Nobody wants an all-out brawl over trade. Not China. Not the U.S. And certainly not anyone with investments.
Financial-style trash talk has erupted between the U.S. and China. Last week, President Trump got the world's attention when he threatened to levy tens of billions in tariffs on Chinese imports to the U.S. Beijing quickly retaliated with its own tariff threats. The financial fallout was sizable: the Dow Jones industrial average fell 1,400 points.
More from USA Today:
New York Auto Show: GMC pickup is colored black, joining Lexus, Fiat on the dark side
Ask HR: Tell the truth about dating at work. Also, can employers set smartphone rules?
Did mystery train shuttle North Korean leader Kim Jong Un to China?
But then the Dow rebounded Monday, rising nearly 670 points on signs of a thaw in trade disagreements in the form of behind-the-scenes negotiations between the world's two biggest economies.
The up-and-down action is likely to continue as talks between Washington and Beijing go on and signs of success or failure leak out.
Here are 7 things to watch in the trade talks that could move the market, and your 401(k), in the days and weeks ahead.
When it comes to peoples' money, there's a lot to lose. And politicians know it.
Trade wars hinder growth. Tariffs cause the stuff that people buy to rise in price. Protectionist spats also spook investors and can cause stocks to fall. That's why investors don't want to see emotions get overheated, or negotiations to get derailed.
"Cooler heads will prevail," predicts Joe Quinlan, chief market strategist at U.S. Trust. "There's too much at stake. The world has never been more connected via trade and investment. Blowing up peoples' portfolios isn't going to get anyone re-elected. Remember, workers are also consumers and globalization has been hugely beneficial to consumers all over the planet."
News headlines saying negotiations are ongoing, rather than breaking down or making little or no progress, could be the difference between the stock market recovering and tanking, says Chris Zaccarelli, chief investment officer at Charlotte, N.C.-based Independent Advisor Alliance.
"As long as a trade war can be averted through negotiations … (it will) allow the global economic expansion to continue uninterrupted," Zaccarelli says.
Markets will be watching to see if either side concedes some things in order to avoid a longer, more damaging fight. China, for example, could take steps to help the U.S. reduce its $375 billion deficit with Beijing and the U.S. could perhaps back off its most punitive tariffs aimed at China, says Quincy Krosby, chief market strategist at Prudential Financial.
"While Monday's market action suggests a reprieve in trade war headlines, the U.S. side appears ready to keep tariff promises alive if the Chinese side doesn't move decisively towards viable concessions," Krosby says.
One sign of the negotiations taking a less market-friendly turn is if China targets U.S. soybeans with tariffs. The reason: While China accounts for only 8% of overall U.S. exports, according to U.K.-based Capital Economics, nearly a quarter of U.S. agriculture exports go to China, "including 60% of all soybean exports."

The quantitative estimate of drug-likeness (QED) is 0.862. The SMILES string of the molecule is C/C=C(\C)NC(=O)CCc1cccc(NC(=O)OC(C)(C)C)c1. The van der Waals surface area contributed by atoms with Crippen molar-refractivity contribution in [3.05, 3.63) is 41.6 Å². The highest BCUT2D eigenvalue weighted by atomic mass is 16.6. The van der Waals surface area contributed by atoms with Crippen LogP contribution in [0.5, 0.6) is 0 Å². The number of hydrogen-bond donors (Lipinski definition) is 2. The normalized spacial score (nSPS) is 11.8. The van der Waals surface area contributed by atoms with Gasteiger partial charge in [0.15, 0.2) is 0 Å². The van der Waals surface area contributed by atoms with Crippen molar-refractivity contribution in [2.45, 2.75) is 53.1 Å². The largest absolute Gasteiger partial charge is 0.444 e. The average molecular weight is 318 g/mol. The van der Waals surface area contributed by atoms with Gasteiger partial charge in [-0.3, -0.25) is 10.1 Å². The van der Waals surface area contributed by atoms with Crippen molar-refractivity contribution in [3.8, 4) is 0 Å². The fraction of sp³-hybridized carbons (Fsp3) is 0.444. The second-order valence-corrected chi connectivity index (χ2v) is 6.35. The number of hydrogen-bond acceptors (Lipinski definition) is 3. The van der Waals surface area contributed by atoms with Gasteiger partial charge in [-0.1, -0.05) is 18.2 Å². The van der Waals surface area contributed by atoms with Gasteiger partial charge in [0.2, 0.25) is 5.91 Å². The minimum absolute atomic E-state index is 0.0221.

So far, China's "counterpunch" to Trump's tariff threat has been relatively weak, as Beijing hasn't targeted U.S. agriculture, says Katie Nixon, chief investment officer at Northern Trust, a financial services firm based in Chicago. "We will be watching closely for an expansion of China's retaliatory threat," she told clients in her weekly market update.
Talk is cheap. But the president, per U.S. law, has a lot of power of his own to impose protectionist trade measures, such as tariffs, if justified by economic or national security reasons. That's a big reason why Wall Street firm Morgan Stanley earlier this year dubbed trade "a true wild card" for markets.
If Trump's motives suddenly shift from a temporary trade dispute and negotiating tactic, Morgan Stanley says, and he begins to send more "demonstrative signals of a broader protectionist push," the markets may become more concerned.
While the main bout features the trade fight between the U.S. and China, Washington is also deep into negotiations on trade with the European Union, as well as Canada and Mexico, the two countries tied to the U.S. via the North American Free Trade Agreement, or NAFTA. Any positive developments on the NAFTA negotiations, a trade deal Trump has long said is bad for America, would be a bullish development, says Quinlan.
Peter Navarro, the White House trade adviser, told CNBC Monday that it "looks like we might get a really good deal on NAFTA."
However, if a tit-for-tat tariff fight with the European Union breaks out that would be a negative sign. After Trump initially announced 25% tariffs on aluminum and a 10% levy on aluminum in late February, the EU threated to slap tariffs on All-American goods such as blue jeans, bourbon and Harley-Davidson motorcycles.
If trade wars are viewed as an economic negative, Wall Street will be watching to see if key business data stays strong or begins to roll over. The stock market is currently priced on the assumption that large U.S. companies will benefit from improving growth in economies around the world.
"To the extent that is threatened by tariffs and protectionist rhetoric, it is likely going to bother the stock market," says Bill Hornbarger, chief investment officer at Moneta Group in Clayton, Missouri.